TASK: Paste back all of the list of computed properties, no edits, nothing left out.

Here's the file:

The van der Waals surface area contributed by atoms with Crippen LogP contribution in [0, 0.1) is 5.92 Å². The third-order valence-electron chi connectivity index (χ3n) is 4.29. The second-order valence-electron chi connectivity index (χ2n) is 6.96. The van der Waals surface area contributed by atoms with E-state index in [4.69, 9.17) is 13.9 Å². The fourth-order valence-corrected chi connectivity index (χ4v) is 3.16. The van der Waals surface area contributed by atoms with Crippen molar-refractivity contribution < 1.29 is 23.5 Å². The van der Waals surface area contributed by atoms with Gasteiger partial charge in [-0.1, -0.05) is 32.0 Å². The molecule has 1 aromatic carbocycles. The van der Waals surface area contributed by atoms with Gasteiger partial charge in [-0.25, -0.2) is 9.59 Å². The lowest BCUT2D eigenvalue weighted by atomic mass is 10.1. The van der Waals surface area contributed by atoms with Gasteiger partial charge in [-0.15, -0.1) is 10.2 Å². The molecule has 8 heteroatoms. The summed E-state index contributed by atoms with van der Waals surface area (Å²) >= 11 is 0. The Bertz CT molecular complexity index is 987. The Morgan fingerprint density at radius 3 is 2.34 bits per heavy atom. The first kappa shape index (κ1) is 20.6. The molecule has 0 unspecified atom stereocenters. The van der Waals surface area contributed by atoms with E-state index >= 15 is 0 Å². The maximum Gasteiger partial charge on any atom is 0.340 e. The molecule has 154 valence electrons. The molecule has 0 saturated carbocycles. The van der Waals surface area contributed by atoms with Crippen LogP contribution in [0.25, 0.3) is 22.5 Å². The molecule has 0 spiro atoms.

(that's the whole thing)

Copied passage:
The van der Waals surface area contributed by atoms with Crippen LogP contribution in [0, 0.1) is 5.92 Å². The third-order valence-electron chi connectivity index (χ3n) is 4.29. The second-order valence-electron chi connectivity index (χ2n) is 6.96. The van der Waals surface area contributed by atoms with E-state index in [4.69, 9.17) is 13.9 Å². The fourth-order valence-corrected chi connectivity index (χ4v) is 3.16. The van der Waals surface area contributed by atoms with Crippen molar-refractivity contribution < 1.29 is 23.5 Å². The van der Waals surface area contributed by atoms with Gasteiger partial charge in [-0.1, -0.05) is 32.0 Å². The molecule has 1 aromatic carbocycles. The van der Waals surface area contributed by atoms with Gasteiger partial charge in [-0.25, -0.2) is 9.59 Å². The lowest BCUT2D eigenvalue weighted by atomic mass is 10.1. The van der Waals surface area contributed by atoms with Gasteiger partial charge in [-0.15, -0.1) is 10.2 Å². The molecule has 8 heteroatoms. The summed E-state index contributed by atoms with van der Waals surface area (Å²) >= 11 is 0. The Bertz CT molecular complexity index is 987. The Morgan fingerprint density at radius 3 is 2.34 bits per heavy atom. The first kappa shape index (κ1) is 20.6. The molecule has 0 unspecified atom stereocenters. The van der Waals surface area contributed by atoms with E-state index >= 15 is 0 Å². The maximum Gasteiger partial charge on any atom is 0.340 e. The molecule has 154 valence electrons. The molecule has 0 saturated carbocycles. The van der Waals surface area contributed by atoms with Crippen LogP contribution in [0.25, 0.3) is 22.5 Å². The molecule has 0 spiro atoms.